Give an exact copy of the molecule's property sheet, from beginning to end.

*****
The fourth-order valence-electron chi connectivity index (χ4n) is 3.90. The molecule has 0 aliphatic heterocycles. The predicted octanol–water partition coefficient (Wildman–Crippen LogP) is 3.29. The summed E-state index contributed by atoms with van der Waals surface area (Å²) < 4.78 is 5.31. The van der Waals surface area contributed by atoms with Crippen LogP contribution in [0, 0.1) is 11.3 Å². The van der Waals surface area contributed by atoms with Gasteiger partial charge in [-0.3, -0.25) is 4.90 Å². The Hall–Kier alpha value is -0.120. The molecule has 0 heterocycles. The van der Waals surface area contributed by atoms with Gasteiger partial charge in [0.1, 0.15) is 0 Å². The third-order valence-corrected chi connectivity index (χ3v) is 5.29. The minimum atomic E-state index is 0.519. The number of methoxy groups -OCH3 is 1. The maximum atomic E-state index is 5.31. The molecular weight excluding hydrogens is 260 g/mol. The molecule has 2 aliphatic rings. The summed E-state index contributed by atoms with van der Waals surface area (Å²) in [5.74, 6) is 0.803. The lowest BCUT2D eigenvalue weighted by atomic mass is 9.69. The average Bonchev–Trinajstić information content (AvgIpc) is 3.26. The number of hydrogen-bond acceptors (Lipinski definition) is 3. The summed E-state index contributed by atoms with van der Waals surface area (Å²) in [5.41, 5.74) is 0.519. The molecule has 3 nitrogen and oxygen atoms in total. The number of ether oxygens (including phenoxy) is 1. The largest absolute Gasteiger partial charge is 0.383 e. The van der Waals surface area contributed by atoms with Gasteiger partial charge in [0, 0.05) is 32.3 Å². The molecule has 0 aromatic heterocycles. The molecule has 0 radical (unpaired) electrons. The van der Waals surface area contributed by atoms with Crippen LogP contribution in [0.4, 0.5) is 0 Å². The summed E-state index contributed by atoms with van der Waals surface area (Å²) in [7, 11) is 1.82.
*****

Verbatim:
The fourth-order valence-electron chi connectivity index (χ4n) is 3.90. The molecule has 0 aliphatic heterocycles. The predicted octanol–water partition coefficient (Wildman–Crippen LogP) is 3.29. The summed E-state index contributed by atoms with van der Waals surface area (Å²) < 4.78 is 5.31. The van der Waals surface area contributed by atoms with Crippen LogP contribution in [0, 0.1) is 11.3 Å². The van der Waals surface area contributed by atoms with Gasteiger partial charge in [-0.3, -0.25) is 4.90 Å². The Hall–Kier alpha value is -0.120. The molecule has 0 heterocycles. The van der Waals surface area contributed by atoms with Gasteiger partial charge in [0.1, 0.15) is 0 Å². The third-order valence-corrected chi connectivity index (χ3v) is 5.29. The minimum atomic E-state index is 0.519. The number of methoxy groups -OCH3 is 1. The maximum atomic E-state index is 5.31. The molecular weight excluding hydrogens is 260 g/mol. The molecule has 2 aliphatic rings. The summed E-state index contributed by atoms with van der Waals surface area (Å²) in [5.74, 6) is 0.803. The lowest BCUT2D eigenvalue weighted by atomic mass is 9.69. The average Bonchev–Trinajstić information content (AvgIpc) is 3.26. The number of hydrogen-bond acceptors (Lipinski definition) is 3. The summed E-state index contributed by atoms with van der Waals surface area (Å²) in [5.41, 5.74) is 0.519. The molecule has 3 nitrogen and oxygen atoms in total. The number of ether oxygens (including phenoxy) is 1. The largest absolute Gasteiger partial charge is 0.383 e. The van der Waals surface area contributed by atoms with Gasteiger partial charge in [0, 0.05) is 32.3 Å². The molecule has 0 aromatic heterocycles. The molecule has 0 radical (unpaired) electrons. The van der Waals surface area contributed by atoms with Crippen LogP contribution in [0.4, 0.5) is 0 Å². The summed E-state index contributed by atoms with van der Waals surface area (Å²) in [7, 11) is 1.82.